“It’s not as unfamiliar for me,” I say. “I grew up on Earth. But, yes, I live on Mars now, and that helps me appreciate what it must feel like.”

“And our colonies won’t seem as strange to you as they will to Sukie and Ari.”

We glance at those two, and they smile back at us.

“Probably not,” I agree; but we return to talking about Earth. He and the rest of their delegation were there for a long time: many months; and though they were diligent in pursuing their negotiations on behalf of their government, they had plenty of opportunities to look around.

“Mainly I travelled in America,” says Dauntless Battler. Naturally; they were based in New York. “But I was able to travel further afield too.”

“Europe?”

“Of course. It would be madness to come so far, and then not bother with that last leg.”

It would indeed.

And we compare the places that we have both seen. Dauntless Battler visited Norway in the summer, and I hear it with a pang: I would have liked to see Scandinavia one last time.

He and the rest of their delegation have travelled to other capitals around the world, because they wanted to hold talks with individual governments, not just the United Nations: China; India; Indonesia; various places.

We exchange a glance, and I think we are both thinking that, if we wanted to, we could now start talking about the reason for those talks.

We choose not to, for the moment, and carry on talking about tourism.

“That’s the other great impression,” recalls Dauntless Battler, “for a visitor like me. It really brings it home to you how huge Earth is.”

“Yes.”

“You could spend a whole lifetime journeying through it, and at the end you’d still hardly know it.”

“That’s true.”

Sukie chimes in. “Even for a native,” she says. “I’ve spent my whole life on Earth, and it’s true: there’s so much that I’ve never seen.”

We all look at her, and Ari agrees; and that sets the note for the remainder of our conversation this afternoon. All of us can talk about beautiful places that we have seen. Ari has been diving around the Great Barrier Reef, and climbing in Borneo. Sukie reminisces about the Caribbean, and about Italy. Dauntless Battler has been up in the Rockies and the Himalayas, and he has stood on the Great Wall of China. And I talk about the Alps, and about the lakes and islands of Sweden.

Even so, there are gaps: obvious, wide ones. Nobody mentions a desert. Nobody talks about Africa or South America, or the open ocean.

I bring it up the next time I speak to the quartet.

“Where have you guys been on Earth?” I ask them. “Do you just see concert halls and hotels, and taxis? Or do you look around?”

Swift answers for them, after a glance at the others.

“Mainly hotels and taxis,” he says. “And restaurants and bars.”

“Studios,” says Grand.

“True. And hospitals.”

“Hospitals!” I repeat, and the two of them grin.

“Val was taken ill one time,” Swift explains.

“And it was bad enough to have to go to hospital?”

We all look at Val, who looks up from his plate where he is cutting off a morsel of pie.

“It was fine,” he says. “Lot of fuss about nothing.”

I try to draw him out, but he obviously doesn’t want to talk about it, and the rest of us go back to talking about the sights of Earth.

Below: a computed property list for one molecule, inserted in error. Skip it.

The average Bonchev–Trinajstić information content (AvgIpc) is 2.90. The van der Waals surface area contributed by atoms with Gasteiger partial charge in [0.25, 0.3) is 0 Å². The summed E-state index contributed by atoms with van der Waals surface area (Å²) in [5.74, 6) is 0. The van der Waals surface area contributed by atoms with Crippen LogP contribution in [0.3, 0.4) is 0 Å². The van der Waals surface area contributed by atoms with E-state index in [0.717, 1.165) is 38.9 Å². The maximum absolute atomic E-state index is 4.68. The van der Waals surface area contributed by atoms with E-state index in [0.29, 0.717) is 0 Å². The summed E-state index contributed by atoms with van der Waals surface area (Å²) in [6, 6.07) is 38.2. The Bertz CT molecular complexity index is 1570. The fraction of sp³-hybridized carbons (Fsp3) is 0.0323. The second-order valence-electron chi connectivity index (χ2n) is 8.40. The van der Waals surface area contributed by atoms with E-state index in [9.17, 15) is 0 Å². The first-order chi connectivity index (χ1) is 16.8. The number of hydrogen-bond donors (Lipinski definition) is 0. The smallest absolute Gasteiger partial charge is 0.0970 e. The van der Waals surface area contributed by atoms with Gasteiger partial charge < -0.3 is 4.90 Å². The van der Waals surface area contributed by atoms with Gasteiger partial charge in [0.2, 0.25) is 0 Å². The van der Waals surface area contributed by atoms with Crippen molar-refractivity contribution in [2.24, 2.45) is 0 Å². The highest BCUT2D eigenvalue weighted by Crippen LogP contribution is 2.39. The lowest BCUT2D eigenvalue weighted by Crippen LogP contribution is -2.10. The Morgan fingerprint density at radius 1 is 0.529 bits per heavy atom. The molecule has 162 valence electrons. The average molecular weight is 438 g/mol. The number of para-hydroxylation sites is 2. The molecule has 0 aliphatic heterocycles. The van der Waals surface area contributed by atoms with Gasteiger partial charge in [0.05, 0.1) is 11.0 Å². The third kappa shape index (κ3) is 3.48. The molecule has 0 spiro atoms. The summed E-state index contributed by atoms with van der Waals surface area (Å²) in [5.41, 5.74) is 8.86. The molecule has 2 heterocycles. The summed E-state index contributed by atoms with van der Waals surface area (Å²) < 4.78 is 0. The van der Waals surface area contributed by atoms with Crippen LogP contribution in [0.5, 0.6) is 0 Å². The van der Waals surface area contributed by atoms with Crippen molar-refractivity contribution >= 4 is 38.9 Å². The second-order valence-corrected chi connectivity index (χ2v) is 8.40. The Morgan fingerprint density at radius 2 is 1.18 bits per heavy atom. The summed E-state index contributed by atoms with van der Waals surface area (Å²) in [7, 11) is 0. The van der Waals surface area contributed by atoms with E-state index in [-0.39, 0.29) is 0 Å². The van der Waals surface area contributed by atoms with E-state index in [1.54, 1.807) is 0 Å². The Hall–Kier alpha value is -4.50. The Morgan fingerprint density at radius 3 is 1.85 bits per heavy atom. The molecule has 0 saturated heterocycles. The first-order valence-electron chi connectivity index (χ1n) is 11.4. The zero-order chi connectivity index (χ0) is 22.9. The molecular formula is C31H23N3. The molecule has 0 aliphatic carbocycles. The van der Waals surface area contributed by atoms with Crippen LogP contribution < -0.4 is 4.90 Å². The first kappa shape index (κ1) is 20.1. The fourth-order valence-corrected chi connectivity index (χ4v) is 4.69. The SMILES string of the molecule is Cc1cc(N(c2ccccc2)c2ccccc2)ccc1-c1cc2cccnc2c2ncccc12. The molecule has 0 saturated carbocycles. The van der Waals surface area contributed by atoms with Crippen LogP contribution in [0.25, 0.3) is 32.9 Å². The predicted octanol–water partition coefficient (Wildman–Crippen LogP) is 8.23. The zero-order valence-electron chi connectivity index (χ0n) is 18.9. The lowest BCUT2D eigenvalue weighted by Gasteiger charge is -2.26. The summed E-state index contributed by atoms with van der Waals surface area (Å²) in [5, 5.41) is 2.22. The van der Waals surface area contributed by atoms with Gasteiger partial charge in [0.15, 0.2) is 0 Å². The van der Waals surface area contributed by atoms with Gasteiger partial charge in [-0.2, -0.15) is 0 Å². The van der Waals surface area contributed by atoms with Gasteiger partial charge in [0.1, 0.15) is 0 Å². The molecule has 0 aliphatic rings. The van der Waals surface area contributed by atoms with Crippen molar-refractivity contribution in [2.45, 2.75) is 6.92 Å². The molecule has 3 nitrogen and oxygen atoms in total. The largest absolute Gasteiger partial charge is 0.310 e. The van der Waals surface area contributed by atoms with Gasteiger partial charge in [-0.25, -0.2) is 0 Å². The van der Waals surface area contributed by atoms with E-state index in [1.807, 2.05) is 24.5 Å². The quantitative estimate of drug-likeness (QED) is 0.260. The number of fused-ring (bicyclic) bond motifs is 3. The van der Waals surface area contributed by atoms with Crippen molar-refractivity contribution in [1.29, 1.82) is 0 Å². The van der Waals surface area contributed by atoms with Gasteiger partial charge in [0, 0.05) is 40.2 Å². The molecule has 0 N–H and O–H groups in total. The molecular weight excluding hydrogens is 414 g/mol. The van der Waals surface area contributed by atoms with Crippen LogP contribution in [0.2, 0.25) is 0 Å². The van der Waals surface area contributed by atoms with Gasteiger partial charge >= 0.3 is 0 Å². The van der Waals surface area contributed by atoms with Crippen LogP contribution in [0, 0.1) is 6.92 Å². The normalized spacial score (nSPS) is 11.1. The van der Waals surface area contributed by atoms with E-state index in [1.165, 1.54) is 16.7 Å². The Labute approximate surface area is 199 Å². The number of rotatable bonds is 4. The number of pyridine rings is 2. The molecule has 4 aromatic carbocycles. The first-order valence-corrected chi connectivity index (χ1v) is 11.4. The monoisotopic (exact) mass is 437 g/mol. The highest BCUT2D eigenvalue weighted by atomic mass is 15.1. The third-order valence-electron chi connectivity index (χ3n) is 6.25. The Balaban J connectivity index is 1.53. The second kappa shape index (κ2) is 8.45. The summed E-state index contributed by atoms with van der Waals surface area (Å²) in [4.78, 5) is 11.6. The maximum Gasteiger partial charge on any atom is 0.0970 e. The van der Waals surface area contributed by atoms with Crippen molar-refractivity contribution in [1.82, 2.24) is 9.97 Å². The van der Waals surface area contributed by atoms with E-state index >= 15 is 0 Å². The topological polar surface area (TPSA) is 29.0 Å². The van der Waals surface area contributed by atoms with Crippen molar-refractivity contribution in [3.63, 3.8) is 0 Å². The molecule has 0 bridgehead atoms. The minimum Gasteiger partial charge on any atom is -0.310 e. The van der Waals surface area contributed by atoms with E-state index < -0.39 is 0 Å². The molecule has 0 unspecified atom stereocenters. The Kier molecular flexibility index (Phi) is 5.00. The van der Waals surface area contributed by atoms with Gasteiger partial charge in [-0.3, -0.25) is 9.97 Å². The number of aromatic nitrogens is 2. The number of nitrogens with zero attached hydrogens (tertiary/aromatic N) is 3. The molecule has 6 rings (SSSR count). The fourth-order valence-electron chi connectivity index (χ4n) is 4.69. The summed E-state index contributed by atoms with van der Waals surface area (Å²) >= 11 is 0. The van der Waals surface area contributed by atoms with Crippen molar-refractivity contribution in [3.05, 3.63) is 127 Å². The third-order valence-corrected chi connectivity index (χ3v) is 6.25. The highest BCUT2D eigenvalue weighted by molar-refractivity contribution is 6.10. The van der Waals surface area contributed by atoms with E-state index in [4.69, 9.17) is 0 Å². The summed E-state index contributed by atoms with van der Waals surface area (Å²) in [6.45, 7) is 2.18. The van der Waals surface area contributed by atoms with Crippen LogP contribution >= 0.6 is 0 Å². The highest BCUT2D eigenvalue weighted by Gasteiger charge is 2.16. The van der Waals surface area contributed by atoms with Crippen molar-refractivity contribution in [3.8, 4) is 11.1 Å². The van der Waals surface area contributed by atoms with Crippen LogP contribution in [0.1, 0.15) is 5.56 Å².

Grand is most forthcoming of them all. He is interested in Earth’s culture, no surprise there, and he has been to many of the famous galleries and museums, and monumental buildings; almost all in Europe.

“What’s your favourite?” I ask.

“Favourite! Where to begin.” He is silent for a moment, and seems to be considering.

“It would have to be Italy,” he says, finally. “Rome, I suppose. Or Venice.” Venice, behind its sea-wall.

“Ah, yes,” I say, and we talk about Michelangelo and Leonardo.

Now that Grand is on a subject that he loves, he is almost a different man. No trace of sarcasm or wounding superiority, though I’m sure it would be back if we came on to talk about those who have no appreciation of these things.

Swift and Peak join in. They don’t quite share Grand’s enthusiasm, but they have been to many of these places too; Peak brings up Florence; and I find myself learning from them, because I am not particularly well-informed on Renaissance painting, though I certainly like it.

Val is almost always very quiet when we’re all together, and he’s quiet now; but I get a bit of a jolt when I glance across at him while Grand is speaking and I am listening attentively. There’s something in his expression that I haven’t seen before. Is it resentment? It’s something new, at any rate. Something new, and disturbing.

I haven’t been able to speak to him alone yet; and now that I actively want to, I realise how difficult it is to engineer on this ship. Apart from our rehearsals, the first time ever was our lunch on the Base; and I am now certain that Val did engineer it, because why else would he now be having this reaction?

I still don’t get an opportunity in the days that follow, and I feel that I’d like to talk it over with someone, but I’m not sure how. I haven’t told Mitsuko yet about what I suspect, about Val’s feelings; I’d have to explain all that first; and in any case she doesn’t know him and can’t see him now, so she has no observations of her own to base any advice on.

Sukie, on the other hand, who does know him and does see him, is not a close enough friend for me to feel comfortable discussing this with her.

In the end I decide that I will consult Mitsuko, but I’ll leave it for now, because I want to think about how best to explain it to her. And also, I suppose, to become clearer about what I myself want; though that might just as easily emerge out of our discussions.

Companionship would be nice. I haven’t really felt like that for a long time, but I think I’m feeling it now, all this way from home. On the other hand, would it be fair, would it not be cruel, to encourage him, knowing that it could only be for a short while?